Concentra is far from alone in this “failure to adequately encrypt” category of data breach. Other examples of fines for failure to encrypt in the healthcare space include $1.5 million paid by both Blue Cross Blue Shield of Tennessee (BCBST) and Massachusetts Eye and Ear Infirmary and Massachusetts Eye and Ear Associates, Inc. And that Google search on data breach unencrypted that I mentioned earlier? It just turned up this May 27 headline: Humana members notified of Atlanta data breach. Apparently, an Atlanta Humana employee’s car was broken into and thieves took the employee’s encrypted laptop. Sadly, they also took a USB drive on which were stored unencrypted files containing names, medical record information and some Social Security Numbers of almost 3,000 Humana enrollees.
Of course, this problem of failure to encrypt extends well beyond the healthcare sector into all areas of data usage, including government, education, and yes, big business. Brand names don’t get much bigger than Coca-Cola, and in January we learned that “Due to a theft of unencrypted laptops at Coca-Cola, around 74,000 current and former employees at the company may be at risk of identity theft or fraud.” SC Magazine.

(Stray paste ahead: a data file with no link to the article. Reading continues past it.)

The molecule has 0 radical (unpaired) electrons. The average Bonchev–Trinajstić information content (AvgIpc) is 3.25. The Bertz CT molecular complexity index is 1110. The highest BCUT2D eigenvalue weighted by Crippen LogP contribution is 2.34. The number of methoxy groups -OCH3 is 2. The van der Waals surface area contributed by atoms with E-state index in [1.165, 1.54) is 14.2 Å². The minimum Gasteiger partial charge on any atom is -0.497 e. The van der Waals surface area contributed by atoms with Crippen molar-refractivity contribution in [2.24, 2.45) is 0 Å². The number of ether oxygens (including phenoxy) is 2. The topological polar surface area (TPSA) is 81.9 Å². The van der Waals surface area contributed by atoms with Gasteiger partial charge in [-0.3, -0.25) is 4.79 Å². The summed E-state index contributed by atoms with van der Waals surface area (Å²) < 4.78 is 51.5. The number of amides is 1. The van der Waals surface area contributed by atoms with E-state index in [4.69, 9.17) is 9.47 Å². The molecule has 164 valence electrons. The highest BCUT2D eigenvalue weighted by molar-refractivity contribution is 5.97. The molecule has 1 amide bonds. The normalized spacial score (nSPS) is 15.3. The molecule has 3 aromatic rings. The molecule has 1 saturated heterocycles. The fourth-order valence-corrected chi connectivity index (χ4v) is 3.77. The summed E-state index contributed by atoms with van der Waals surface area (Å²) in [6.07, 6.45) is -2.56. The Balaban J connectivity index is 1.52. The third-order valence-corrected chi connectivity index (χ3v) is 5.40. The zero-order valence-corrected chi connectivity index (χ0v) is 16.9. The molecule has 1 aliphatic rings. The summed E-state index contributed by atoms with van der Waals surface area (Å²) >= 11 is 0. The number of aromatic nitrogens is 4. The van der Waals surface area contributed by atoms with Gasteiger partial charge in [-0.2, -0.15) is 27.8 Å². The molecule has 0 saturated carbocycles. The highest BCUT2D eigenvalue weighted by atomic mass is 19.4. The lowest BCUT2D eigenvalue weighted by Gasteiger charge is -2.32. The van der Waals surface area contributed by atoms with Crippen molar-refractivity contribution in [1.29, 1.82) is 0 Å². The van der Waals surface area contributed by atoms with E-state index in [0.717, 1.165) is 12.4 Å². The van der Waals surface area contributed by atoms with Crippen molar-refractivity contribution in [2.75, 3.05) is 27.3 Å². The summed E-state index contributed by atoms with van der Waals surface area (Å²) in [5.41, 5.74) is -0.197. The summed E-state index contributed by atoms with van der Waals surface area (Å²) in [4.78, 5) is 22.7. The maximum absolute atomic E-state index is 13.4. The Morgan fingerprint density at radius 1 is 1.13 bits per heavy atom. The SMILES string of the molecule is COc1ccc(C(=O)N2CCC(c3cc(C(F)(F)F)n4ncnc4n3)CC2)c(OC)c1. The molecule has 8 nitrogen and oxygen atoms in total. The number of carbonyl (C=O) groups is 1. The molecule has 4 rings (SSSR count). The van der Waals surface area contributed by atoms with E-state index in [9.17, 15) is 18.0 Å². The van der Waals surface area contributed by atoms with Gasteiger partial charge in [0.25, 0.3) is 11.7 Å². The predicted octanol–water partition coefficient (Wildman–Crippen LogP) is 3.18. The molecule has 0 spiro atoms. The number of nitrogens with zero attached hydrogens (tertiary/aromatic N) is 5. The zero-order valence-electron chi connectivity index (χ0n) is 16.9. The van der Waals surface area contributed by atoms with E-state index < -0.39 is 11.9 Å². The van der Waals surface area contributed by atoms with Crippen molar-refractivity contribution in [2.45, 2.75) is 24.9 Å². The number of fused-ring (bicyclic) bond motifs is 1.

So, Coca-Cola was in the unhappy position of notifying tens of thousands of people that some combination of their identity data were “out there” and could be used for identity theft, including name, address, Social Security Number, compensation, ethnicity, and driver’s license number. It’s a safe bet that some of those current or former Coca-Cola employees were California residents, and California has one of the strongest data security breach reporting requirements. The law requires timely disclosure to “any resident of California whose unencrypted personal information was, or is reasonably believed to have been, acquired by an unauthorized person.”
Note that, as with HIPAA, California also provides “Safe Harbor” in the case of encrypted records. In other words, if you’ve encrypted files or folders containing PII on a drive that goes missing, you don’t have to report the breach. Accidentally emailed a spreadsheet of employee data to the wrong person? No need to worry if the attachment is encrypted.
Encryption of files, whether stored on a drive or emailed via Outlook, not only gets you Safe Harbor when something does go astray, it also buys you considerable peace of mind. However, don’t expect to get Safe Harbor for data breach notification by using any old encryption program. The trend is for data protection laws to keep raising the bar and California looks set to pass legislation that sets a baseline standard for encryption. As Phil Lee, a partner at Fieldfisher told DataGuidance: